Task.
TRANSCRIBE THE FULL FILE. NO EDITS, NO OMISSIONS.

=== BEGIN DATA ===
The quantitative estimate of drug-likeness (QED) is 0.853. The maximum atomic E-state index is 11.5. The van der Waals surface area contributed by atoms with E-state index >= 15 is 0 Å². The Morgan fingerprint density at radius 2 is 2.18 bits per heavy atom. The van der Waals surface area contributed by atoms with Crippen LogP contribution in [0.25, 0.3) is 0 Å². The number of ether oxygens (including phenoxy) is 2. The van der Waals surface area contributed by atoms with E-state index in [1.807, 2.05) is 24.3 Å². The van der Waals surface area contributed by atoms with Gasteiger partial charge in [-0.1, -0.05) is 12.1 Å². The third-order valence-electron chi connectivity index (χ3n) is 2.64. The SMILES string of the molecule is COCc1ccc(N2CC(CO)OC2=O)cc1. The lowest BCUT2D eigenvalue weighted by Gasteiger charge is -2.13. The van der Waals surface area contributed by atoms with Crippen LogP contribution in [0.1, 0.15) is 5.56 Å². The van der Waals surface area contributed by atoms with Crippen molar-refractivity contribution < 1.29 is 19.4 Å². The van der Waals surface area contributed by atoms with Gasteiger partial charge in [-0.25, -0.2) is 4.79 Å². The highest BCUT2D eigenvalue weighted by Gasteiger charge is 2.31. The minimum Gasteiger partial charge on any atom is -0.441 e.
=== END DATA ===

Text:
The quantitative estimate of drug-likeness (QED) is 0.853. The maximum atomic E-state index is 11.5. The van der Waals surface area contributed by atoms with E-state index >= 15 is 0 Å². The Morgan fingerprint density at radius 2 is 2.18 bits per heavy atom. The van der Waals surface area contributed by atoms with Crippen LogP contribution in [0.25, 0.3) is 0 Å². The number of ether oxygens (including phenoxy) is 2. The van der Waals surface area contributed by atoms with E-state index in [1.807, 2.05) is 24.3 Å². The van der Waals surface area contributed by atoms with Gasteiger partial charge in [-0.1, -0.05) is 12.1 Å². The third-order valence-electron chi connectivity index (χ3n) is 2.64. The SMILES string of the molecule is COCc1ccc(N2CC(CO)OC2=O)cc1. The lowest BCUT2D eigenvalue weighted by Gasteiger charge is -2.13. The van der Waals surface area contributed by atoms with Crippen LogP contribution in [0.1, 0.15) is 5.56 Å². The van der Waals surface area contributed by atoms with Crippen molar-refractivity contribution < 1.29 is 19.4 Å². The van der Waals surface area contributed by atoms with Gasteiger partial charge in [-0.25, -0.2) is 4.79 Å². The highest BCUT2D eigenvalue weighted by Gasteiger charge is 2.31. The minimum Gasteiger partial charge on any atom is -0.441 e.